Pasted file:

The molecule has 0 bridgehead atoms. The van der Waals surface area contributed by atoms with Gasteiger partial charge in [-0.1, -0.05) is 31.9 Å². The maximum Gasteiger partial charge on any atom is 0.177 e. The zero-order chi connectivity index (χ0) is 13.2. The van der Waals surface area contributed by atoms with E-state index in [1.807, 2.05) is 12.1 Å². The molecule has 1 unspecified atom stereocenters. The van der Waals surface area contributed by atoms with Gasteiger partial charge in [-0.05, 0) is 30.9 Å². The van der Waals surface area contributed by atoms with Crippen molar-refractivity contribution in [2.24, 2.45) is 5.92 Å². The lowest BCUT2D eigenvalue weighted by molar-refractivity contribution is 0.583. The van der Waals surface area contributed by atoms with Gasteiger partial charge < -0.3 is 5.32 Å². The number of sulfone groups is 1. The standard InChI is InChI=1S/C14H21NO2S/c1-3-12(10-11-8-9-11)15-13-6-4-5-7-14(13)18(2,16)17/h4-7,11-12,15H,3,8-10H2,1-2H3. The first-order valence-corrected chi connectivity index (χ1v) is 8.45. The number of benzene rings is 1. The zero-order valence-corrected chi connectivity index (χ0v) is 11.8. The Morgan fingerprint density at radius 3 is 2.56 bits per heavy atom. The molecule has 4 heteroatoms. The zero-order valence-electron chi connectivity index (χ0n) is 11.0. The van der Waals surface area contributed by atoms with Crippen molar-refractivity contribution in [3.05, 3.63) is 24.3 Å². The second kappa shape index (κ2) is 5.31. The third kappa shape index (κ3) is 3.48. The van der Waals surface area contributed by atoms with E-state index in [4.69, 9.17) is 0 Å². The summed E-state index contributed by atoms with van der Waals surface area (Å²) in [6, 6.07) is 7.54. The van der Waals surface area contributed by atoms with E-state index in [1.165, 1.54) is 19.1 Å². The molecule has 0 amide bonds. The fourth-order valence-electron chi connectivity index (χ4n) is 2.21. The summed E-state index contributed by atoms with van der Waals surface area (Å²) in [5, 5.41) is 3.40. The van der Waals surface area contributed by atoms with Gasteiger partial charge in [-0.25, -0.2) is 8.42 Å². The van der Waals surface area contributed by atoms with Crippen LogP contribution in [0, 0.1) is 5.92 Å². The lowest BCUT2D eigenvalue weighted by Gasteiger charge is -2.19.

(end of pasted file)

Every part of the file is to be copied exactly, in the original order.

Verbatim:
The molecule has 0 bridgehead atoms. The van der Waals surface area contributed by atoms with Gasteiger partial charge in [-0.1, -0.05) is 31.9 Å². The maximum Gasteiger partial charge on any atom is 0.177 e. The zero-order chi connectivity index (χ0) is 13.2. The van der Waals surface area contributed by atoms with E-state index in [1.807, 2.05) is 12.1 Å². The molecule has 1 unspecified atom stereocenters. The van der Waals surface area contributed by atoms with Gasteiger partial charge in [-0.05, 0) is 30.9 Å². The van der Waals surface area contributed by atoms with Crippen molar-refractivity contribution in [2.24, 2.45) is 5.92 Å². The lowest BCUT2D eigenvalue weighted by molar-refractivity contribution is 0.583. The van der Waals surface area contributed by atoms with Gasteiger partial charge < -0.3 is 5.32 Å². The number of sulfone groups is 1. The standard InChI is InChI=1S/C14H21NO2S/c1-3-12(10-11-8-9-11)15-13-6-4-5-7-14(13)18(2,16)17/h4-7,11-12,15H,3,8-10H2,1-2H3. The first-order valence-corrected chi connectivity index (χ1v) is 8.45. The number of benzene rings is 1. The zero-order valence-corrected chi connectivity index (χ0v) is 11.8. The Morgan fingerprint density at radius 3 is 2.56 bits per heavy atom. The molecule has 4 heteroatoms. The zero-order valence-electron chi connectivity index (χ0n) is 11.0. The van der Waals surface area contributed by atoms with Crippen molar-refractivity contribution in [3.05, 3.63) is 24.3 Å². The second kappa shape index (κ2) is 5.31. The third kappa shape index (κ3) is 3.48. The van der Waals surface area contributed by atoms with E-state index in [4.69, 9.17) is 0 Å². The summed E-state index contributed by atoms with van der Waals surface area (Å²) in [6, 6.07) is 7.54. The van der Waals surface area contributed by atoms with E-state index in [1.165, 1.54) is 19.1 Å². The molecule has 0 amide bonds. The fourth-order valence-electron chi connectivity index (χ4n) is 2.21. The summed E-state index contributed by atoms with van der Waals surface area (Å²) in [5, 5.41) is 3.40. The van der Waals surface area contributed by atoms with Gasteiger partial charge in [-0.25, -0.2) is 8.42 Å². The van der Waals surface area contributed by atoms with Crippen LogP contribution in [0, 0.1) is 5.92 Å². The lowest BCUT2D eigenvalue weighted by Gasteiger charge is -2.19.